Sunday, 1 August 2021

Your fantastic world will grow pale

Your fantastic world will grow pale, your dreams will fade and die and will fall like the yellow leaves from the trees....

Fyodor Dostoevsky - White Nights (1848)

As we all must know, there are various ways to explain government coronavirus excesses and as voters we do need to find a reasonable explanation.

The colossal cost, locking up healthy, low risk people, closing schools when children are virtually immune, obsessively detailed social contact rules, pointless mask wearing, badly damaged economy and businesses, wildly exaggerated risks, constant confusing rule and policy changes, constant megaphone propaganda and to top it all there is no good evidence that any of it was worthwhile.

Now we have the climate change narrative being pumped up to lunatic levels of scary nonsense based on comic-book fantasies about our supposed effect on the global climate. It has been an extremely sobering reminder of just how necessary it is to explain political lunacy.

Yet it is possible that these things do not have simple explanations other than the basic human need to avoid personal harm blended with a wealthy and highly supportive culture such as ours. In these circumstances, perceptions of personal harm become extremely confused. We see harm in a wildly exaggerated manner, but more importantly we are easily persuaded to accept the exaggerations and that is where the insanity lurks.

Lunatic exaggerations are promoted by senior political actors, senior bureaucrats and leading media pundits. From the outside it can seem like insanity, but at their level it is not self-destructive insanity. It does no harm to those pushing it but is likely to inflict enormous harm on voters who could do something about it but don’t.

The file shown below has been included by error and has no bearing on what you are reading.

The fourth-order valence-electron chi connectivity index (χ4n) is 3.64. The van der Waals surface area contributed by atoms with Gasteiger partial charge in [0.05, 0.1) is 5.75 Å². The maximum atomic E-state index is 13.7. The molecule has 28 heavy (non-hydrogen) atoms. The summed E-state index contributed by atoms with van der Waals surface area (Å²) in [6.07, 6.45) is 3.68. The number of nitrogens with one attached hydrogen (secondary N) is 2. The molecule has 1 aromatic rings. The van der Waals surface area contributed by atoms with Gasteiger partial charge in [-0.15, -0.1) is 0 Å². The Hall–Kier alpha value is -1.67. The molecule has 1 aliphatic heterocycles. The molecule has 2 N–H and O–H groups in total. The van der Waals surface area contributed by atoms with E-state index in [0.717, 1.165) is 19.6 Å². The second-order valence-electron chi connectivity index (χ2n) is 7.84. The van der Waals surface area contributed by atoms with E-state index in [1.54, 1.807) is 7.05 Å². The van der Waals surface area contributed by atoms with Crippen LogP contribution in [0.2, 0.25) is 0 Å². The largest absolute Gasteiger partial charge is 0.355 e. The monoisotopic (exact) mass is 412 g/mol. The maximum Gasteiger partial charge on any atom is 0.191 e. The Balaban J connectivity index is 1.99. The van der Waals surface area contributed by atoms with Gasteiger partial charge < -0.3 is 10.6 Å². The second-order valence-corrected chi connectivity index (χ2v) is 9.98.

At the visceral level of personal survival, one way to avoid harm is to harm others and thereby nullify their ability to harm you. We see that in senior political actors where we ordinary voters are the ones they harm. Why would that be? Our numbers, there are too many of us. It’s Malthus over and over again. It sounds primitive but the coronavirus debacle and climate narrative are inflicting harm on ordinary people for no good reason and it is blatantly obvious that this is the case. Nobody could possibly miss it.

In other words, perhaps we ordinary voters should bring the insanity down to a personal level, to those senior political individuals making and supporting insane decisions. Senior actors in politics, bureaucracies and the media are highly attuned to their personal interests. It is a major reason why they are where they are. They are making business for themselves and protecting what they see as their future - not our future. When it goes sour they move on. Social contacts secure, fresh career moves in place, revolving doors revolving.  

Big tech and various wealthy global actors also play their part, but their influence would be resisted by a rationally altruistic governing class. Unfortunately we don’t have that, don’t vote for it and are bound to pay a high price for not doing so.

Your fantastic world will grow pale, your dreams will fade and die and will fall like the yellow leaves from the trees.... That’s our fantastic world of course, the one where democracy keeps government activity within sane boundaries. Until it doesn’t.


Scrobs. said...

Excellent post, AK.

Please add the disgraceful waste of the charities to that toxic mix!

DiscoveredJoys said...

There's not a lot one can do at a personal level - except disengage.

Don't pay for any media, and distrust what you read or hear. Do not respond to requests for surveys unless you have a complaint to voice. Support only local charities that are well managed, deliver, and are not 'political'. Do not engage with conspiracy theorists, or people that knock your door to sell you stuff or religion.

Politicians, actors, conspiracy theorists, evangelicals and the media are desperate for 'recognition' as it secures their place on the greasy pole for another day.

Be the person that starves them of recognition.

A K Haart said...

Scrobs - thanks and yes, charities should be in there, particularly many of the big ones.

DJ - good advice. We never engage with anyone who knocks on the door. If they are prepared to be that intrusive we aren't interested.